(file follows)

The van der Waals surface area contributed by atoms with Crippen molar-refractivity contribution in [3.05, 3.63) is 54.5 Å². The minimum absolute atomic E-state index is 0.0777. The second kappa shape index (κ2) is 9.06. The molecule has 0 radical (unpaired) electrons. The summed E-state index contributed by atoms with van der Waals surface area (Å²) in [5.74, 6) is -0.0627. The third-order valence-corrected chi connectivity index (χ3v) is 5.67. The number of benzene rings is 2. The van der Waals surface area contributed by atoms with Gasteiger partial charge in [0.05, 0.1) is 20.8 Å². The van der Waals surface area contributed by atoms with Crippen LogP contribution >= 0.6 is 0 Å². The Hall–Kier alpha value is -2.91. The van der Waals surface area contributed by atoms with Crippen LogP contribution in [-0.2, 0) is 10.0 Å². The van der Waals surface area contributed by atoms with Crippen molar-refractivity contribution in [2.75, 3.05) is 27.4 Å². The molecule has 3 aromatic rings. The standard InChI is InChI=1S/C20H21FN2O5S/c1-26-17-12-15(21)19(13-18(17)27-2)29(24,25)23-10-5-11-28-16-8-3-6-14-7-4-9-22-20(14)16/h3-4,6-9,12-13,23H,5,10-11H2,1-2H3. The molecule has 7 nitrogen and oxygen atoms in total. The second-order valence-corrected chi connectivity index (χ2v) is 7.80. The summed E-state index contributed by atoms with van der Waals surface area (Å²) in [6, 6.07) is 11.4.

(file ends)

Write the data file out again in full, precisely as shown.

The van der Waals surface area contributed by atoms with Crippen molar-refractivity contribution in [3.05, 3.63) is 54.5 Å². The minimum absolute atomic E-state index is 0.0777. The second kappa shape index (κ2) is 9.06. The molecule has 0 radical (unpaired) electrons. The summed E-state index contributed by atoms with van der Waals surface area (Å²) in [5.74, 6) is -0.0627. The third-order valence-corrected chi connectivity index (χ3v) is 5.67. The number of benzene rings is 2. The van der Waals surface area contributed by atoms with Gasteiger partial charge in [0.05, 0.1) is 20.8 Å². The van der Waals surface area contributed by atoms with Crippen LogP contribution >= 0.6 is 0 Å². The Hall–Kier alpha value is -2.91. The van der Waals surface area contributed by atoms with Crippen LogP contribution in [-0.2, 0) is 10.0 Å². The van der Waals surface area contributed by atoms with Crippen molar-refractivity contribution in [2.75, 3.05) is 27.4 Å². The molecule has 3 aromatic rings. The standard InChI is InChI=1S/C20H21FN2O5S/c1-26-17-12-15(21)19(13-18(17)27-2)29(24,25)23-10-5-11-28-16-8-3-6-14-7-4-9-22-20(14)16/h3-4,6-9,12-13,23H,5,10-11H2,1-2H3. The molecule has 7 nitrogen and oxygen atoms in total. The second-order valence-corrected chi connectivity index (χ2v) is 7.80. The summed E-state index contributed by atoms with van der Waals surface area (Å²) in [6, 6.07) is 11.4.